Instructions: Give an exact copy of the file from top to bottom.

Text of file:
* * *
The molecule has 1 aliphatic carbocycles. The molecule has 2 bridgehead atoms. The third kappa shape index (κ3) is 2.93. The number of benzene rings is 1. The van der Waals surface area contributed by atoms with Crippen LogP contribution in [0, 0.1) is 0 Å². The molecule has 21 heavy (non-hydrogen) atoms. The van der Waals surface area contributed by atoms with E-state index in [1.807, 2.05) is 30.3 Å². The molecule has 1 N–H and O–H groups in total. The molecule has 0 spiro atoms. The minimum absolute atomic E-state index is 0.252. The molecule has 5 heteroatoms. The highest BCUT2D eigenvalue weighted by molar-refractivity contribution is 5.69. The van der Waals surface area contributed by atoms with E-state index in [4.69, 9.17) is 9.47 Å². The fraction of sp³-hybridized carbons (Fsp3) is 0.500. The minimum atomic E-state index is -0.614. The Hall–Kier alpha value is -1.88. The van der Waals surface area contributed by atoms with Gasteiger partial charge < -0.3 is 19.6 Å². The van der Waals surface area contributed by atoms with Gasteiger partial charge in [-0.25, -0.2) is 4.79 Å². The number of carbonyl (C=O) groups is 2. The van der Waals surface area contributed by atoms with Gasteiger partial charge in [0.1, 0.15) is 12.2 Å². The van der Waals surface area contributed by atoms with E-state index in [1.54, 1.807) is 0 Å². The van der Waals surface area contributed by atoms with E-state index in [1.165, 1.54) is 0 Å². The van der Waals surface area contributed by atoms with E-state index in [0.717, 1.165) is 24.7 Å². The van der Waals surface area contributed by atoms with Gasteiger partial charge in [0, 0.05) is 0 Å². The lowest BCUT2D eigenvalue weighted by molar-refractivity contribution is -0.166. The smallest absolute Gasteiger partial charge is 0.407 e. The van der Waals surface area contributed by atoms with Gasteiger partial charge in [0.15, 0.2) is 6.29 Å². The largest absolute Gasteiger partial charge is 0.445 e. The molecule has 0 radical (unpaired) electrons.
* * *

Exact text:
The molecule has 1 aliphatic carbocycles. The molecule has 2 bridgehead atoms. The third kappa shape index (κ3) is 2.93. The number of benzene rings is 1. The van der Waals surface area contributed by atoms with Crippen LogP contribution in [0, 0.1) is 0 Å². The molecule has 21 heavy (non-hydrogen) atoms. The van der Waals surface area contributed by atoms with E-state index in [1.807, 2.05) is 30.3 Å². The molecule has 1 N–H and O–H groups in total. The molecule has 0 spiro atoms. The minimum absolute atomic E-state index is 0.252. The molecule has 5 heteroatoms. The highest BCUT2D eigenvalue weighted by molar-refractivity contribution is 5.69. The van der Waals surface area contributed by atoms with E-state index in [4.69, 9.17) is 9.47 Å². The fraction of sp³-hybridized carbons (Fsp3) is 0.500. The minimum atomic E-state index is -0.614. The Hall–Kier alpha value is -1.88. The van der Waals surface area contributed by atoms with Gasteiger partial charge < -0.3 is 19.6 Å². The van der Waals surface area contributed by atoms with Gasteiger partial charge in [-0.25, -0.2) is 4.79 Å². The number of carbonyl (C=O) groups is 2. The van der Waals surface area contributed by atoms with Gasteiger partial charge in [0.1, 0.15) is 12.2 Å². The van der Waals surface area contributed by atoms with E-state index in [1.54, 1.807) is 0 Å². The van der Waals surface area contributed by atoms with E-state index in [1.165, 1.54) is 0 Å². The van der Waals surface area contributed by atoms with E-state index in [0.717, 1.165) is 24.7 Å². The van der Waals surface area contributed by atoms with Gasteiger partial charge in [0, 0.05) is 0 Å². The lowest BCUT2D eigenvalue weighted by molar-refractivity contribution is -0.166. The smallest absolute Gasteiger partial charge is 0.407 e. The van der Waals surface area contributed by atoms with Gasteiger partial charge in [0.15, 0.2) is 6.29 Å². The largest absolute Gasteiger partial charge is 0.445 e. The molecule has 0 radical (unpaired) electrons.